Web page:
November 20, 2020
St. FX researcher says ACENET’s system played a critical role.
The discovery of how supercooled water switches from a high-density to a low-density liquid is “basic science” at this point, but it has wide-ranging implications for studies in a variety of fields — from cell biology to astronomy.
“Water plays a fundamental role in a vast range of science, technology, and industry,” says Peter Poole, a professor of physics at St. Francis Xavier University, who worked with a team of 21 scientists in five different countries on this project. His job, with colleague Nicolas Giovambattista, an associate professor at City University of New York, was to recreate the experimental conditions in computer-generated water simulations to show that the data coming out of the experiments was consistent with the predicted phase transition.
“The existence of the low-density/high-density liquid phase transition in supercooled water has profound implications for how we understand many important processes,” says Poole, whose study was just published in the prestigious journal Science. Supercooled water plays a central role in cloud formation and rain, which is a major influence on Earth’s climate. Understanding the molecular structure of water, and how it can change, is central to many aspects of cell biology. Clarifying the behaviour of water under low temperature conditions is also key for understanding our solar system, where water occurs in great quantities in comets and the outer planets.”
In explaining the science behind the findings, Poole says water is “common and important, yet it is also weird.”
Unlike other common liquids such as oil or alcohol, water has some strange properties. For example, ice floats on water, but most other solids sink into their liquid form. Below 4 C, water expands when cooled while most of its liquid counterparts contract.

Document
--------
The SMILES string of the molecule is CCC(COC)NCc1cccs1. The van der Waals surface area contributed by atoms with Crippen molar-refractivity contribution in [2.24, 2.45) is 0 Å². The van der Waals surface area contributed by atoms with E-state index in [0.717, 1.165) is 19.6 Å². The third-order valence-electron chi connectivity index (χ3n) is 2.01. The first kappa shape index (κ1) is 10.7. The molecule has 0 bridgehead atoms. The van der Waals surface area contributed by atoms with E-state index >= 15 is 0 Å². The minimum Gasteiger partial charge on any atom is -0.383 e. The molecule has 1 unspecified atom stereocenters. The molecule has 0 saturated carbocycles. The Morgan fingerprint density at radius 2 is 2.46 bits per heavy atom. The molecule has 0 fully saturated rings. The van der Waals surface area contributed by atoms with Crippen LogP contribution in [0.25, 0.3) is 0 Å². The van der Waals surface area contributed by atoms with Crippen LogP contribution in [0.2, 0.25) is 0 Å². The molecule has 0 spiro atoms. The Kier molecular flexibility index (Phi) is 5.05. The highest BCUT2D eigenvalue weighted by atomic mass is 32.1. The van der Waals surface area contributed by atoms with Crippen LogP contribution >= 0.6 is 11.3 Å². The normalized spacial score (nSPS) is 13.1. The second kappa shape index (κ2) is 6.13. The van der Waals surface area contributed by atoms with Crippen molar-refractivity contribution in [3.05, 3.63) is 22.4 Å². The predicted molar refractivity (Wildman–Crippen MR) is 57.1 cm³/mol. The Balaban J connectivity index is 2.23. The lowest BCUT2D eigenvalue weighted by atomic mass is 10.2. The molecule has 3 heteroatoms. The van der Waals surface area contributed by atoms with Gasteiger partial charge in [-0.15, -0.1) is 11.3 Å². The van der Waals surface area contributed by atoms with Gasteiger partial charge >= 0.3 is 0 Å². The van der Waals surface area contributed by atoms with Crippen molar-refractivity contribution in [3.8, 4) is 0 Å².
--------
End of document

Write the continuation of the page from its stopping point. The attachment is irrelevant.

As Poole says, the “weirdness gets weirder” when the water is supercooled, which means it’s below the freezing temperature. Deeply supercooled water can freeze into ice very quickly, so quickly that normal experiments can no longer measure the liquid’s properties.
“The weird properties of water have puzzled scientists for more than a hundred years,” Poole says. “In 1992, I was part of a team at Boston University using computer simulations to study this problem. [With computers,] we were able to measure the properties of deeply supercooled water faster than in any experiments at the time. And we found something very unusual. We found that if the temperature is low enough, there are two kinds of liquid water, a low-density liquid (LDL) and a high-density liquid (HDL). The change from LDL to HDL at low temperature is a sudden and dramatic ‘phase transition.’ We showed that the existence of this phase transition provided a simple and unified way to explain all of the unusual properties of water.”
Since that time, scientists have been working to test that theory and find evidence of the phase transition. The Science article presents its findings of water having been “caught in the act,” as Poole puts it, of switching from LDL to HDL.
Poole says the actual experiments subjected water to a “rather violent process.” Scientists in Sweden sent samples of frozen ultra-pure water in a custom-designed sample holder inside a cryogenic container to South Korea. In South Korea, one of the most powerful X-ray lasers in the world sent pulses lasting less than 50 femtoseconds (one millionth of one billionth of a second) and they obtained precise snapshots of the liquid molecular structure before ice formation could occur.
Poole says it was exciting to be part of this “massive experimental effort.” In addition to bearing out what the physical experiments showed, his simulations also helped clarify how water reacts to ultra-rapid changes in temperature and pressure.
Poole was able to keep his portion of the work in Canada, thanks to the services of ACENET and Compute Canada.
“The first-rate scientific computing facilities available to us in Canada were crucial for making it possible for us to be part of this international effort, and provided us with the considerable computing “horsepower” required to contribute to making the entire project a success,” he says.
His colleague, Giovambattista, works in the U.S. but the two didn’t even bother to look into American services because they knew Canada’s were world-class.
“It was just so straight-forward to get into ACENET and Compute Canada and [Giovambattista] was very pleased with the ACENET system,” Poole says. “We got our own account within a day and he got up and running within an afternoon. It was seamless. ACENET made it possible for us to immediately commit to contributing to the project and that was a good feeling when you know the resource is there for you.”